As parents or grandparents we get what it means to be “prophets” who at least at times aren’t welcome in their home, let alone their hometown. We understand moving through our days with “only a walking stick” and we “preach repentance, drive out demons and cure the sick” on a daily basis. Such are the privileged and happy obligations of the everyday life of a parent and similarly for all Christians in ordinary times. Why “privileged and happy?” Because we love our children and we love and thrive as human beings in our relationships with God and others. Our Scripture readings for this Sunday remind us of who we have been, where we are now and how to move through life day by day.
The reading we hear for this Sunday from the book of Amos is situated near the end of a long indictment from God to the many neighbours of Judah and Israel and to Israel herself. The indictment Amos speaks on behalf of God tells of all of the violence, oppression, thievery, arrogance and self-indulgence going on between nations, and within the community of faith as well.
To Israel the Word cuts piercingly, “. . . because they sell the righteous for silver, and the needy for a pair of shoes. They that trample the head of the poor into the dust of the earth, and turn aside the way of the afflicted” (Am 2:6,7). Read through in one sitting, we hear God’s pathos, the tender call to return, and anger at the injustices being done constantly even as the so-called faithful make their offerings and pray their prayers.
Prayed with, we will hear echoes reverberate into our own times and into our own hearts. God will make distance in the relationship with a humankind that distances itself from a loving and faithful God, and the land, we are told, will tremble, burn down communities with fires and dry up with drought. Worst of all there will be a famine of hearing God’s Word, in other words of authentic loving relationship to be found overall (Am 8:11). At the end of the book, we hear the ultimate kindness of the whole of God’s word through Amos. In the end God will restore whatever is left of the land and the peoples after they have been purged of this indictment of evils.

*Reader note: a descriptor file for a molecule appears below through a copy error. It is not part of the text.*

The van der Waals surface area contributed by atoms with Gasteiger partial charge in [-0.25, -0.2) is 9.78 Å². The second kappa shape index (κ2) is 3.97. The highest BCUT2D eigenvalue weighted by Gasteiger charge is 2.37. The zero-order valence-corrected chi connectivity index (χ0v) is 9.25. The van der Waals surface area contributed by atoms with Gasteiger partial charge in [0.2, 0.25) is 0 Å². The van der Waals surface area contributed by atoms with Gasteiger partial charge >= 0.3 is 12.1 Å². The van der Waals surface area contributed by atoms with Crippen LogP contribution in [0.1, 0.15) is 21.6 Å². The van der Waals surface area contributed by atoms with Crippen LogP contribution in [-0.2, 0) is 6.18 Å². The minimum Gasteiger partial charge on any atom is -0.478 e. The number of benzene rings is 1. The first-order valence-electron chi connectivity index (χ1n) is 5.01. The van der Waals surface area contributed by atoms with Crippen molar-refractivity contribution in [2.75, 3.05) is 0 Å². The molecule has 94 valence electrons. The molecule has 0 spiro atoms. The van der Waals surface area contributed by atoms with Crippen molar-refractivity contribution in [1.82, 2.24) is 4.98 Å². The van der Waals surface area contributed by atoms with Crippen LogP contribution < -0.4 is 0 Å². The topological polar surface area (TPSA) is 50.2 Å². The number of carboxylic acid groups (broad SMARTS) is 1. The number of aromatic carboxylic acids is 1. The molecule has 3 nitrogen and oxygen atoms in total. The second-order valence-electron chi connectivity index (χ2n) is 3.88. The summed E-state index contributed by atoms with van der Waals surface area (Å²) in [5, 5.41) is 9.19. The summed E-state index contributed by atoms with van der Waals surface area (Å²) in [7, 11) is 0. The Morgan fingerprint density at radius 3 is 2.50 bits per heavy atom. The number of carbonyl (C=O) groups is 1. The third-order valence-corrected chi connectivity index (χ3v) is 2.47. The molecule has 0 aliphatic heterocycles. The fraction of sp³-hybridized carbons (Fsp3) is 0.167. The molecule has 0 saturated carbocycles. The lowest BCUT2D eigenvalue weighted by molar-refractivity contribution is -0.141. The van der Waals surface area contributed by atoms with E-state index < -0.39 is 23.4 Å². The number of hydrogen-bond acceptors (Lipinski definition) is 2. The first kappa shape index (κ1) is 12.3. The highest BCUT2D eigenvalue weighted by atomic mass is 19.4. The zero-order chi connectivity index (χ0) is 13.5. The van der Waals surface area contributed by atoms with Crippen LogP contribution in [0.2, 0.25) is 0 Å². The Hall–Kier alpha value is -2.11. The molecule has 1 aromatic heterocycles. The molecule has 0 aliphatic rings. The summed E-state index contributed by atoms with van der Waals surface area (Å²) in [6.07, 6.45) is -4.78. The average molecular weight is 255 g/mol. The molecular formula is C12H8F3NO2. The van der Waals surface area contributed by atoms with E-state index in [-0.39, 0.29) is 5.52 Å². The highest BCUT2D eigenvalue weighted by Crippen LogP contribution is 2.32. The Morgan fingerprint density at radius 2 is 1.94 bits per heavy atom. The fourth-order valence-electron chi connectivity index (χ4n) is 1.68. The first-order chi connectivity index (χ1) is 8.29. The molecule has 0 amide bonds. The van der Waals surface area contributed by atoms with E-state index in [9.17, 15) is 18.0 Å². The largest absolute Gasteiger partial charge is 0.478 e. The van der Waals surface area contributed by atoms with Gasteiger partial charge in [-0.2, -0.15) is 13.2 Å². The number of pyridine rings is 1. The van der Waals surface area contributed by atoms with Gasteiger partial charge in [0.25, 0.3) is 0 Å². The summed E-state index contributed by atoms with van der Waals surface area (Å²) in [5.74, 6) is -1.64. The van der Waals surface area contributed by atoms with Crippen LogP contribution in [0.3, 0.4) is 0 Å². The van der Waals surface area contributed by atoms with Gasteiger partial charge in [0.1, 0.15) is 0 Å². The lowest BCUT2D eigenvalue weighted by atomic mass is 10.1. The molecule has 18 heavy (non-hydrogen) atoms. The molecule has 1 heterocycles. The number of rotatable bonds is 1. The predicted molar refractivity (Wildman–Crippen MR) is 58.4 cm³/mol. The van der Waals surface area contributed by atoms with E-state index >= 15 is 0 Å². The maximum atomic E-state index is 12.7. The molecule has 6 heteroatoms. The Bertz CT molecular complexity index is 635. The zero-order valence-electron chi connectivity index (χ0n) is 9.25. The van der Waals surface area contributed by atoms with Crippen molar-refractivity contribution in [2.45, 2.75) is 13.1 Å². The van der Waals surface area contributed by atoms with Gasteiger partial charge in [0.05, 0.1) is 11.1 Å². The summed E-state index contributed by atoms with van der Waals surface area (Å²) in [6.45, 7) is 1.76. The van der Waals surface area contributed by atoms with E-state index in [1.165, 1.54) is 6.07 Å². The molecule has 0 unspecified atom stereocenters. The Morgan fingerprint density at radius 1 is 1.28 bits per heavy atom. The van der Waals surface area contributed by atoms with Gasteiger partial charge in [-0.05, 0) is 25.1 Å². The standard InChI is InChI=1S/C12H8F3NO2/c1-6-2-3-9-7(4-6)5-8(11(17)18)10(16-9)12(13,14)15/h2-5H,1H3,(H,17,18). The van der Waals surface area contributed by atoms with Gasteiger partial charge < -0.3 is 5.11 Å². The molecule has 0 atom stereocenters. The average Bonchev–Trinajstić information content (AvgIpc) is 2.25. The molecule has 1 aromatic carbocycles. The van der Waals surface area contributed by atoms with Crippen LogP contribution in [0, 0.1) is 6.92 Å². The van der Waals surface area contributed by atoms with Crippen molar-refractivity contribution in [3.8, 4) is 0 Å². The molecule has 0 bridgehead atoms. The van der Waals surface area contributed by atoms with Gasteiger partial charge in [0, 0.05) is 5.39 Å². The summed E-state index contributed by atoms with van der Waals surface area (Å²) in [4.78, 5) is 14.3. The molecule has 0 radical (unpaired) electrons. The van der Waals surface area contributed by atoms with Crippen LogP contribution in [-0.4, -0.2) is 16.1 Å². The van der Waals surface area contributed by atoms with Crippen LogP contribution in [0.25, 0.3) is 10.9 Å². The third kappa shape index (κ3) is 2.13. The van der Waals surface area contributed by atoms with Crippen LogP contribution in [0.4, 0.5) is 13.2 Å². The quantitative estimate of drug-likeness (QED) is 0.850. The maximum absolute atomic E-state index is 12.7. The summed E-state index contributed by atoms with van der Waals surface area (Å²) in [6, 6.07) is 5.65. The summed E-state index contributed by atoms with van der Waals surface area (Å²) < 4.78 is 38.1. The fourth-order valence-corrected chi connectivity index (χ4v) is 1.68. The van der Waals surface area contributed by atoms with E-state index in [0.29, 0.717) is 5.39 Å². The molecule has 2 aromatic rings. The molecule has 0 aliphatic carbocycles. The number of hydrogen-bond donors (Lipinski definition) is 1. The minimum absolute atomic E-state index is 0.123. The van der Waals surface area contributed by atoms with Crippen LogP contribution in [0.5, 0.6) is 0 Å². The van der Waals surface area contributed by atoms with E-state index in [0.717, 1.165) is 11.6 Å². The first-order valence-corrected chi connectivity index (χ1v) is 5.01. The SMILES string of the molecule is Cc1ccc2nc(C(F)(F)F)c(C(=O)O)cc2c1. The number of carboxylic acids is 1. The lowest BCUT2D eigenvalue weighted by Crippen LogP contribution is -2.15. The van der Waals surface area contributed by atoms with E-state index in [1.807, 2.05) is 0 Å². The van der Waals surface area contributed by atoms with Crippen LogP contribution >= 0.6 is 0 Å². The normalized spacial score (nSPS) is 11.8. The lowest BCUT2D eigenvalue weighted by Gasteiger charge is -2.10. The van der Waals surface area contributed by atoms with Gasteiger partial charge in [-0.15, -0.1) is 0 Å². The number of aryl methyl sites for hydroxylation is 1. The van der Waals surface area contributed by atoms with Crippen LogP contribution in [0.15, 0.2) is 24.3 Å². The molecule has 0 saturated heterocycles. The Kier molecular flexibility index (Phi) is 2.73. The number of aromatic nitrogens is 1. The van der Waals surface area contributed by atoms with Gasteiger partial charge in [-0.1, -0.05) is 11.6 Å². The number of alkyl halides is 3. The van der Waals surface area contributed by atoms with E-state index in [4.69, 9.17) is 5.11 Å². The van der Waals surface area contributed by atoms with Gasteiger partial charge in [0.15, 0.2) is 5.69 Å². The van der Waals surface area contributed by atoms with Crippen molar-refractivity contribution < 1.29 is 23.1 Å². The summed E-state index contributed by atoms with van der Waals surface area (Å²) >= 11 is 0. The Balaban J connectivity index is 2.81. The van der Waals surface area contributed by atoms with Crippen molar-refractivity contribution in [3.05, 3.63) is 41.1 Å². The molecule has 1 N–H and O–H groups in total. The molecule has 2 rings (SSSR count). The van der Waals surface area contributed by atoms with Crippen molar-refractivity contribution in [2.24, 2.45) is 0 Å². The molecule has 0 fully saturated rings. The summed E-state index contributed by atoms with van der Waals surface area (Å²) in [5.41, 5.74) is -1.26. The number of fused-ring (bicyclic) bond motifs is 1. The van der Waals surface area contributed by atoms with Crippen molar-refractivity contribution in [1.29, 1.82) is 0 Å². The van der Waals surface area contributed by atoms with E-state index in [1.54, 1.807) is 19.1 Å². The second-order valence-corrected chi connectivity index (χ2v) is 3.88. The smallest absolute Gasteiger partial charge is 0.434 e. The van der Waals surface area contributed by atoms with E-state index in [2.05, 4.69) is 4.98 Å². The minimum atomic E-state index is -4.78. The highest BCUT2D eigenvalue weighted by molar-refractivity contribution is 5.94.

All of this out of the mouth of a shepherd to the people of Judah in Israel! Is it any wonder the king’s servant, Amaziah, sends Amos away angrily? One wonders, would we hear him, or more pertinent, can we hear him today? The prophet’s words can sound harsh; the truth overwhelming and painful. But only this kind of truth saves and cures people and land in relationship with God. And, it appears, few are exempt from the indictment.
The psalm invites us to sing out to God that we may see God’s kindness and salvation. The psalmist tells us what we long to hear, that “kindness and truth will meet; justice and peace will kiss.” After the purging comes a new, enlivened, fruitful relationship with God and the land for those who love God.
The reading from the letter to the Ephesians reads like a love poem to God, the Divine Trinity. Paul begins with expressing gratitude for the love of the Father/Mother that forgives and takes us in as children. Gratitude continues on with how we are held as one in union with Christ, carrying on the intentions of love relationships as friends, as beloveds. The journey for Paul is meant “to sum up all things in Christ, in heaven and on earth.”
And finally, we hear that we receive the Spirit as an inheritance to further love in the world. Not just in heaven, but on earth, now, we are invited to know and experience God’s extravagant love; to see with wonder the many gifts of our planet, to act with reverence for the common good of all.
Mark’s Gospel gives us some common sense wisdom for our journey. Go in pairs. Jesus sent the disciples out in pairs to do their work. Whether as couples or friends we need others to journey with and do good works. Together we keep each other real, humble, authentic, and honest in our energy and action. No secrets are kept hidden away in a fellowship of the common good. They are only kept in isolation.
Only take along a “walking stick” — no food, knapsack or extra clothes. The walking stick is for walking. Getting too comfortable in any one place is a clear sign it is time to move on. The movement and energies of love both inner and outer are to the places and people — inner and outer — who haven’t heard, who don’t know the good news. Without food or extra clothing you make room for intimacy and relationship with strangers and the “other” in your vulnerability. Your own need precedes anyone else’s! Only when we really understand and know this, when we ourselves are cleansed and humbled, confident and whole, can we speak to another the slivers they are in need of removing from their eyes to live whole, healthy lives, cured of disease and demons. In this way the disciples (ie. lifelong learners) are able to preach repentance, to cure dis-ease and cast out demons.
We live day by day to speak the truth with kindness so that justice and peace can kiss in our own lives and in the world. We live to make God’s glory and love known in ordinary as in extraordinary times.
Leduc is director for Star of the North Retreat Centre in St. Albert, Alta.